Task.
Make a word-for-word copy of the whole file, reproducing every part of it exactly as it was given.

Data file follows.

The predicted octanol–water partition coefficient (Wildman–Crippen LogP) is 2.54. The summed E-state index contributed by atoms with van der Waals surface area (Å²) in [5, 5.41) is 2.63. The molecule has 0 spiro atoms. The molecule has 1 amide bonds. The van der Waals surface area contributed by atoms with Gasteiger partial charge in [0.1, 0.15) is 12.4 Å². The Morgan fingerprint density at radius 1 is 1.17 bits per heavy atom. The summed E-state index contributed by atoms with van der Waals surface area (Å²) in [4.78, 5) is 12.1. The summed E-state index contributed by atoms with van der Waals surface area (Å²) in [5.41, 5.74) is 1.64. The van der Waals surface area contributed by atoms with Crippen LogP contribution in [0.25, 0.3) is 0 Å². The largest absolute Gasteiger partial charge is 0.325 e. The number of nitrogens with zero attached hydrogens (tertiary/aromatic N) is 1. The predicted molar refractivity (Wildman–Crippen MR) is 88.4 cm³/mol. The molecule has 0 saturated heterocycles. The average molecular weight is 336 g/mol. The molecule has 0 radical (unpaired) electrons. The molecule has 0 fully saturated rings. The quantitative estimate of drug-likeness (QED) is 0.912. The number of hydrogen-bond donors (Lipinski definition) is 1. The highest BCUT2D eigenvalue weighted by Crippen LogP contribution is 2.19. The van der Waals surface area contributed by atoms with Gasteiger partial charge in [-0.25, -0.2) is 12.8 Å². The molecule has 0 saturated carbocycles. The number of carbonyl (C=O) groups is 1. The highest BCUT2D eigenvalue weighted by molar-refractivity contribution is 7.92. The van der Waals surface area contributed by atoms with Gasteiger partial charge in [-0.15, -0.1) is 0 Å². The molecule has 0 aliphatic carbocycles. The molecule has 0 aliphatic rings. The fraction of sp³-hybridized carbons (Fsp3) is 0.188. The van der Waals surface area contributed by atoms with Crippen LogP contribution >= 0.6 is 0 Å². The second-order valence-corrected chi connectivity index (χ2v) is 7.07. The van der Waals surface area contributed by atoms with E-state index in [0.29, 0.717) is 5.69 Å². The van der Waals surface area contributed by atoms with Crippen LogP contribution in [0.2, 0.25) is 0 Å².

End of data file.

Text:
The predicted octanol–water partition coefficient (Wildman–Crippen LogP) is 2.54. The summed E-state index contributed by atoms with van der Waals surface area (Å²) in [5, 5.41) is 2.63. The molecule has 0 spiro atoms. The molecule has 1 amide bonds. The van der Waals surface area contributed by atoms with Gasteiger partial charge in [0.1, 0.15) is 12.4 Å². The Morgan fingerprint density at radius 1 is 1.17 bits per heavy atom. The summed E-state index contributed by atoms with van der Waals surface area (Å²) in [4.78, 5) is 12.1. The summed E-state index contributed by atoms with van der Waals surface area (Å²) in [5.41, 5.74) is 1.64. The van der Waals surface area contributed by atoms with Crippen LogP contribution in [0.25, 0.3) is 0 Å². The largest absolute Gasteiger partial charge is 0.325 e. The number of nitrogens with zero attached hydrogens (tertiary/aromatic N) is 1. The predicted molar refractivity (Wildman–Crippen MR) is 88.4 cm³/mol. The molecule has 0 saturated heterocycles. The average molecular weight is 336 g/mol. The molecule has 0 radical (unpaired) electrons. The molecule has 0 fully saturated rings. The quantitative estimate of drug-likeness (QED) is 0.912. The number of hydrogen-bond donors (Lipinski definition) is 1. The highest BCUT2D eigenvalue weighted by Crippen LogP contribution is 2.19. The van der Waals surface area contributed by atoms with Gasteiger partial charge in [-0.25, -0.2) is 12.8 Å². The molecule has 0 saturated carbocycles. The number of carbonyl (C=O) groups is 1. The highest BCUT2D eigenvalue weighted by molar-refractivity contribution is 7.92. The van der Waals surface area contributed by atoms with Gasteiger partial charge in [-0.15, -0.1) is 0 Å². The molecule has 0 aliphatic carbocycles. The molecule has 0 aliphatic rings. The fraction of sp³-hybridized carbons (Fsp3) is 0.188. The van der Waals surface area contributed by atoms with Crippen LogP contribution >= 0.6 is 0 Å². The second-order valence-corrected chi connectivity index (χ2v) is 7.07. The van der Waals surface area contributed by atoms with E-state index in [0.29, 0.717) is 5.69 Å². The van der Waals surface area contributed by atoms with Crippen LogP contribution in [0.2, 0.25) is 0 Å².